The Wrath Of Allah

“The aim of this book is not to belabour Islam gratuitously. There are good and bad in all religious and ethnic groups. Some of the actions of their opponents have been far from lily-white but we are not primarily dealing with the behavior of the Israelis, Crusaders and Inquisitors here.

I would not want this book to be used as ammunition by neo-Nazis or other bigots against Muslim immigrants. However, I do believe that Islam presents a threat to open, pluralist societies

Robert E Burns 1994


Book Review by Antony Flew

THE RATIONALIST NEWS July 1996
(Journal of The Rationalist Association of N.S.W.)

This is in the first place a collection of materials, drawn from authoritative Muslim sources, displaying the essential nature of Islamic belief and practice. The first chapter sketches the main teachings of the Qur’an, a work which is supposed to consist entirely in ipse dixits of Allah (the Arabic word for “God”). The second is an outline biography of Muhammad to whom those divine utterances were, it is alleged, originally communicated, and who was by them proclaimed to be God’s final Prophet. The third consists in passages from the Hadith, the tradition of deeds and words attributed to the Prophet which, together of course with The Qur’an, provide that basis of Islamic laws.

The fourth and by far the longest chapter, mischievously entitled “Helpers of Allah”, runs through a long list of abominable deeds done in the name of Islam’s god. This list begins with the story of the first Caliphs, the pretended and accepted successors of the Prophet as masters of the Muslim people. But it is mainly concerned with massacres, murders and persecutions in many countries of the world during the present century.

Chapter five deals with “Women and Islam”, and provides sickening surgical details of cruel practices tolerated, if not promoted, by that religion. Chapter six is entitled “The Psyche of Islam” but actually deals with the malign and monstrous nature of Allah, supposedly self-presented in The Qur’an. Chapter seven “A Golden Age?” treats the question whether there ever was a golden age of Islamic science and philosophy. The answer seems to be that, although there was a period during which Muslim scholars were the crucial channel through which Greek learning was transmitted to the Christian West, the achievement of these Muslim scholars themselves for several subsequent centuries was lost to the Islamic world through domination by hard line obscurantist Imams.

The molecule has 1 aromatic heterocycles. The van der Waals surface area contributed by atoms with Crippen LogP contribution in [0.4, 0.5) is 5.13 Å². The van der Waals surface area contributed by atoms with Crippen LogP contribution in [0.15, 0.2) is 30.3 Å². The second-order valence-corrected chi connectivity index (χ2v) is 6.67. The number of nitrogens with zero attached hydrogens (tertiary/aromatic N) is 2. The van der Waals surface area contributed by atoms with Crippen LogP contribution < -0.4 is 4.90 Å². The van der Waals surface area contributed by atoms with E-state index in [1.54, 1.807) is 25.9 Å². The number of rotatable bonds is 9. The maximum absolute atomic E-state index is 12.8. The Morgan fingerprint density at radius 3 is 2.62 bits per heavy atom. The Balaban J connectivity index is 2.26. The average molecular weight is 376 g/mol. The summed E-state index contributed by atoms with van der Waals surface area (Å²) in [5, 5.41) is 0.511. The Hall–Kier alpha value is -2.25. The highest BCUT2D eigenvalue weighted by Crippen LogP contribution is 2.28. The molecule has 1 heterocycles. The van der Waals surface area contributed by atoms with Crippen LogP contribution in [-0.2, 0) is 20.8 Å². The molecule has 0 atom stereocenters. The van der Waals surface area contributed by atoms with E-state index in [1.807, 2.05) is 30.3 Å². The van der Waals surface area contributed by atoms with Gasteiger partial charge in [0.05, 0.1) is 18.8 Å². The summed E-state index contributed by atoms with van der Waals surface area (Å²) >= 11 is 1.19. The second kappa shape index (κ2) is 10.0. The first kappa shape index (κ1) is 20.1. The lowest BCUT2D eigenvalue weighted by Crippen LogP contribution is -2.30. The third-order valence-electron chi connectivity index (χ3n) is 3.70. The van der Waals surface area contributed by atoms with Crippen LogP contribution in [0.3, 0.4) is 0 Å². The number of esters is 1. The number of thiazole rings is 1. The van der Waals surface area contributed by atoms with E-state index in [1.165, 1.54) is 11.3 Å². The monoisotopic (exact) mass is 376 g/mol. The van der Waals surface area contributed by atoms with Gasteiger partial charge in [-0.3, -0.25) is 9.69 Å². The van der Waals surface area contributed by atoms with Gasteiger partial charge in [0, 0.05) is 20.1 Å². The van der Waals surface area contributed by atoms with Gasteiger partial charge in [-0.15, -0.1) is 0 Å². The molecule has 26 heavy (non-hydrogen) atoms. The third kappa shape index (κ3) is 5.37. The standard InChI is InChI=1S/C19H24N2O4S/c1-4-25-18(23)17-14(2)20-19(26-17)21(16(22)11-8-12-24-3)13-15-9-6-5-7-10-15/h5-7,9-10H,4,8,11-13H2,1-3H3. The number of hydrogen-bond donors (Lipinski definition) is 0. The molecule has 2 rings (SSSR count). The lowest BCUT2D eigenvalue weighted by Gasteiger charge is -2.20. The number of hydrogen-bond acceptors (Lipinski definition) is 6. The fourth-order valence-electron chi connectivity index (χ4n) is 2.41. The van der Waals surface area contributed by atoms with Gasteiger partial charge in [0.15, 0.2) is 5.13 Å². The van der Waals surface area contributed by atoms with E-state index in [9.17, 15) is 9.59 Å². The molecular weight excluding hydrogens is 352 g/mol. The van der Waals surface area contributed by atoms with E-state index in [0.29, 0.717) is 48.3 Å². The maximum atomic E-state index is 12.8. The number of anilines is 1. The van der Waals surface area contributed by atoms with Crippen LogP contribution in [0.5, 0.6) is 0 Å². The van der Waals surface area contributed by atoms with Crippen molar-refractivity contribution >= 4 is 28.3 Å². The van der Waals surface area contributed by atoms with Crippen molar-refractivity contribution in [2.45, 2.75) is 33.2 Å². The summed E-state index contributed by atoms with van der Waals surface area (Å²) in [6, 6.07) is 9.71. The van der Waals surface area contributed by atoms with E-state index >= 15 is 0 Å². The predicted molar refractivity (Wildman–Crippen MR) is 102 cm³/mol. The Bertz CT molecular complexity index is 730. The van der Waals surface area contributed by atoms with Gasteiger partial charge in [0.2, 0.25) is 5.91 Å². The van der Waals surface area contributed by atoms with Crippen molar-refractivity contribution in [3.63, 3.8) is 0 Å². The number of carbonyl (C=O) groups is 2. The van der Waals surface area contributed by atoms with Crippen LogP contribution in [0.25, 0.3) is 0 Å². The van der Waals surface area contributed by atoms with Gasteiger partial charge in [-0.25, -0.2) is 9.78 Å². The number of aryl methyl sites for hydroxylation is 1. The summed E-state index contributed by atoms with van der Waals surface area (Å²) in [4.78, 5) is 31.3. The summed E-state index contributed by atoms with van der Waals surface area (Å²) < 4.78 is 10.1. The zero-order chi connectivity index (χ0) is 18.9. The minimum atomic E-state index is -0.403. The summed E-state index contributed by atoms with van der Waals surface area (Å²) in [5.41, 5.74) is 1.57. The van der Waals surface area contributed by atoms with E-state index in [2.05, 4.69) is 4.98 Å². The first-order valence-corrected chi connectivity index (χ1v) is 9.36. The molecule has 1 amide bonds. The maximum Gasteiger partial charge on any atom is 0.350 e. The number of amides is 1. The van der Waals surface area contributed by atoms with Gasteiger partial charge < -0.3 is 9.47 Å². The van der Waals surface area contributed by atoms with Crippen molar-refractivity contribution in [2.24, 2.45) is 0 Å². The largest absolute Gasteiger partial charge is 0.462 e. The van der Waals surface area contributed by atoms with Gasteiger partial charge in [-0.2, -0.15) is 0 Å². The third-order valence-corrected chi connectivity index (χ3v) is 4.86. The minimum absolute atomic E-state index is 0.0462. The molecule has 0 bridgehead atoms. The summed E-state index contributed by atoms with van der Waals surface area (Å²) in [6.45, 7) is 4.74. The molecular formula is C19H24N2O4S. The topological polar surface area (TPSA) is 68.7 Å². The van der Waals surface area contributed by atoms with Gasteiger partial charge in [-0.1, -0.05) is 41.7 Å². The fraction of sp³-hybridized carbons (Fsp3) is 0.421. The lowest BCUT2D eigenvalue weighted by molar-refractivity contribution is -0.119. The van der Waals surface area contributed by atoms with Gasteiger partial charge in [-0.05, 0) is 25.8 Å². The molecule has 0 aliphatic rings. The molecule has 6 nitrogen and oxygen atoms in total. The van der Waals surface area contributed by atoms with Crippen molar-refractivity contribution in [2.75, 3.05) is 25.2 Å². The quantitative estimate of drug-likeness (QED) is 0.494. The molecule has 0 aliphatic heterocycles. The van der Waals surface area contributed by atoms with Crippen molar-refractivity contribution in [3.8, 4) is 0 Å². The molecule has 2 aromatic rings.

The final chapter “The Two Faces of Islam” contrasts the actions and utterances of those described by the media as fundamentalists and those peaceable and easy-going professing Muslims with whom many of us are personally acquainted, and urges as the moral of the whole book that the former constitute the true face of Islam. This contention is both true and extremely important. For all Muslims are as such fundamentalist since, whereas only a tiny minority of all the sentences in The Bible are those attributed to God in any of those three persons, every sentence in the Qur’an is alleged to be uttered by Allah. And all too many of these utterances are in fact incitements to behave in the manner of those miscalled fundamentalists. They would more appropriately be described as Muslim revivalists.

Since there are well over a billion professing Muslims in the world today, including formidably growing minorities in many Western democracies, and since so many of the still larger number of professing Christians are so much less committed to their nominal religious allegiance, this is a book which ought to be widely available and widely read. For all of us need to recognise Islam is not like any of the other great religions, but is one which was from its beginning committed to, and spread by, violence rather than peaceful persuasion, and which remains difficult, if not impossible, to accommodate within a secular democratic state.

 

By Antony Flew

Share This